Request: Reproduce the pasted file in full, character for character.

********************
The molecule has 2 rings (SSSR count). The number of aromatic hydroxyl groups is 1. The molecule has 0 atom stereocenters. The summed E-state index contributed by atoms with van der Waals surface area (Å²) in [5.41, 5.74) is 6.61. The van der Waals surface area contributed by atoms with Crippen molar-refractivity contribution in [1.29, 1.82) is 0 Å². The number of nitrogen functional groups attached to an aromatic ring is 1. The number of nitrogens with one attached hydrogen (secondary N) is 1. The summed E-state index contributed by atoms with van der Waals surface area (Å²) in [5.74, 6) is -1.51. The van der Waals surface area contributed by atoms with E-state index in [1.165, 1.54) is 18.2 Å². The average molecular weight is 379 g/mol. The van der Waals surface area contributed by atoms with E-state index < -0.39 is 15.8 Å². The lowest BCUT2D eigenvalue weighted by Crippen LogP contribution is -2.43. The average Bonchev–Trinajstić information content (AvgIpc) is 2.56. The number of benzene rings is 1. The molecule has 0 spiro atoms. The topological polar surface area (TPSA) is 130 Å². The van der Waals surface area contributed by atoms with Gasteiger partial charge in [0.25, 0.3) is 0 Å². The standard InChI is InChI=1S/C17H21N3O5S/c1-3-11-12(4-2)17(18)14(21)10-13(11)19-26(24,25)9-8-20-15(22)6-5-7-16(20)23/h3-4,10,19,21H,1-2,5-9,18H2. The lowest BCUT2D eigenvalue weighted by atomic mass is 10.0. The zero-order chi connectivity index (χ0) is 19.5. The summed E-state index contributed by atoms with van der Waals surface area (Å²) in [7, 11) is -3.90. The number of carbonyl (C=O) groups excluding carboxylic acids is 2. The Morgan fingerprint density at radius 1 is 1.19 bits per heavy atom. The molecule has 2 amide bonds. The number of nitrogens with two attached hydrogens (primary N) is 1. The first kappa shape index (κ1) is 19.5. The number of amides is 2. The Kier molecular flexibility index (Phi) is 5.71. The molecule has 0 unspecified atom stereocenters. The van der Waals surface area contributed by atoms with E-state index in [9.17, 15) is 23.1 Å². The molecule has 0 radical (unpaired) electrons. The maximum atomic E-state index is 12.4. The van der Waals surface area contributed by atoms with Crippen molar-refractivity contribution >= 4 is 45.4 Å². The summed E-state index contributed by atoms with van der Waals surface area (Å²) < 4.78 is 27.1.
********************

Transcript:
The molecule has 2 rings (SSSR count). The number of aromatic hydroxyl groups is 1. The molecule has 0 atom stereocenters. The summed E-state index contributed by atoms with van der Waals surface area (Å²) in [5.41, 5.74) is 6.61. The van der Waals surface area contributed by atoms with Crippen molar-refractivity contribution in [1.29, 1.82) is 0 Å². The number of nitrogen functional groups attached to an aromatic ring is 1. The number of nitrogens with one attached hydrogen (secondary N) is 1. The summed E-state index contributed by atoms with van der Waals surface area (Å²) in [5.74, 6) is -1.51. The van der Waals surface area contributed by atoms with E-state index in [1.165, 1.54) is 18.2 Å². The average molecular weight is 379 g/mol. The van der Waals surface area contributed by atoms with E-state index < -0.39 is 15.8 Å². The lowest BCUT2D eigenvalue weighted by Crippen LogP contribution is -2.43. The average Bonchev–Trinajstić information content (AvgIpc) is 2.56. The number of benzene rings is 1. The molecule has 0 spiro atoms. The topological polar surface area (TPSA) is 130 Å². The van der Waals surface area contributed by atoms with Gasteiger partial charge in [0.25, 0.3) is 0 Å². The standard InChI is InChI=1S/C17H21N3O5S/c1-3-11-12(4-2)17(18)14(21)10-13(11)19-26(24,25)9-8-20-15(22)6-5-7-16(20)23/h3-4,10,19,21H,1-2,5-9,18H2. The lowest BCUT2D eigenvalue weighted by atomic mass is 10.0. The zero-order chi connectivity index (χ0) is 19.5. The summed E-state index contributed by atoms with van der Waals surface area (Å²) in [7, 11) is -3.90. The number of carbonyl (C=O) groups excluding carboxylic acids is 2. The Morgan fingerprint density at radius 1 is 1.19 bits per heavy atom. The molecule has 2 amide bonds. The number of nitrogens with two attached hydrogens (primary N) is 1. The first kappa shape index (κ1) is 19.5. The number of amides is 2. The Kier molecular flexibility index (Phi) is 5.71. The molecule has 0 unspecified atom stereocenters. The van der Waals surface area contributed by atoms with E-state index in [9.17, 15) is 23.1 Å². The molecule has 0 radical (unpaired) electrons. The maximum atomic E-state index is 12.4. The van der Waals surface area contributed by atoms with Crippen molar-refractivity contribution >= 4 is 45.4 Å². The summed E-state index contributed by atoms with van der Waals surface area (Å²) < 4.78 is 27.1.